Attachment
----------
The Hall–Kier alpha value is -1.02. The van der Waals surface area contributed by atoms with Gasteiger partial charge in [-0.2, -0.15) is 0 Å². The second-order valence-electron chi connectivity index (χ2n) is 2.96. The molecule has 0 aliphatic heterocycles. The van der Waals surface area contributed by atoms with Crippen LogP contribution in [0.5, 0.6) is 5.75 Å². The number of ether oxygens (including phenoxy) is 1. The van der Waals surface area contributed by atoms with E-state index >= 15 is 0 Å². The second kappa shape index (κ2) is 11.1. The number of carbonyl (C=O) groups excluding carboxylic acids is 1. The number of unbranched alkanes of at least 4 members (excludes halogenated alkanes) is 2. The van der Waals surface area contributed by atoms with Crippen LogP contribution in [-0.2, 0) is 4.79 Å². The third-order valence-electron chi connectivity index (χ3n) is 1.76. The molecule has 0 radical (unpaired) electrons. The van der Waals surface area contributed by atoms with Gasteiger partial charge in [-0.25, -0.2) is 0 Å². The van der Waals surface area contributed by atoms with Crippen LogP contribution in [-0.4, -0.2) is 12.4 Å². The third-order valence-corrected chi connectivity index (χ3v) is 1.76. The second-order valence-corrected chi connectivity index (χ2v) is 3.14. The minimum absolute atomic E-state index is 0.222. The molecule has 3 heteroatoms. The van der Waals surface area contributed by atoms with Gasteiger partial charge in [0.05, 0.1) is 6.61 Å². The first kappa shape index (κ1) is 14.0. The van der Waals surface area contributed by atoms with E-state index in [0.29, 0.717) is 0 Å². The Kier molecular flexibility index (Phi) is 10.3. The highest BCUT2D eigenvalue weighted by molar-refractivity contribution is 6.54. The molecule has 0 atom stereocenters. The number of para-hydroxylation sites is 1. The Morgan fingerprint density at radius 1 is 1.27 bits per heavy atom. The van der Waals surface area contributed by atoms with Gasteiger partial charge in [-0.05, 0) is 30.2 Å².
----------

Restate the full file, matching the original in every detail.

The Hall–Kier alpha value is -1.02. The van der Waals surface area contributed by atoms with Gasteiger partial charge in [-0.2, -0.15) is 0 Å². The second-order valence-electron chi connectivity index (χ2n) is 2.96. The molecule has 0 aliphatic heterocycles. The van der Waals surface area contributed by atoms with Crippen LogP contribution in [0.5, 0.6) is 5.75 Å². The number of ether oxygens (including phenoxy) is 1. The van der Waals surface area contributed by atoms with E-state index >= 15 is 0 Å². The second kappa shape index (κ2) is 11.1. The number of carbonyl (C=O) groups excluding carboxylic acids is 1. The number of unbranched alkanes of at least 4 members (excludes halogenated alkanes) is 2. The van der Waals surface area contributed by atoms with Crippen LogP contribution in [-0.2, 0) is 4.79 Å². The third-order valence-electron chi connectivity index (χ3n) is 1.76. The molecule has 0 radical (unpaired) electrons. The van der Waals surface area contributed by atoms with Gasteiger partial charge in [-0.25, -0.2) is 0 Å². The van der Waals surface area contributed by atoms with Crippen LogP contribution in [-0.4, -0.2) is 12.4 Å². The third-order valence-corrected chi connectivity index (χ3v) is 1.76. The second-order valence-corrected chi connectivity index (χ2v) is 3.14. The minimum absolute atomic E-state index is 0.222. The molecule has 3 heteroatoms. The van der Waals surface area contributed by atoms with Gasteiger partial charge in [0.05, 0.1) is 6.61 Å². The first kappa shape index (κ1) is 14.0. The van der Waals surface area contributed by atoms with E-state index in [0.29, 0.717) is 0 Å². The Kier molecular flexibility index (Phi) is 10.3. The highest BCUT2D eigenvalue weighted by molar-refractivity contribution is 6.54. The molecule has 0 atom stereocenters. The number of para-hydroxylation sites is 1. The Morgan fingerprint density at radius 1 is 1.27 bits per heavy atom. The van der Waals surface area contributed by atoms with Gasteiger partial charge in [-0.05, 0) is 30.2 Å².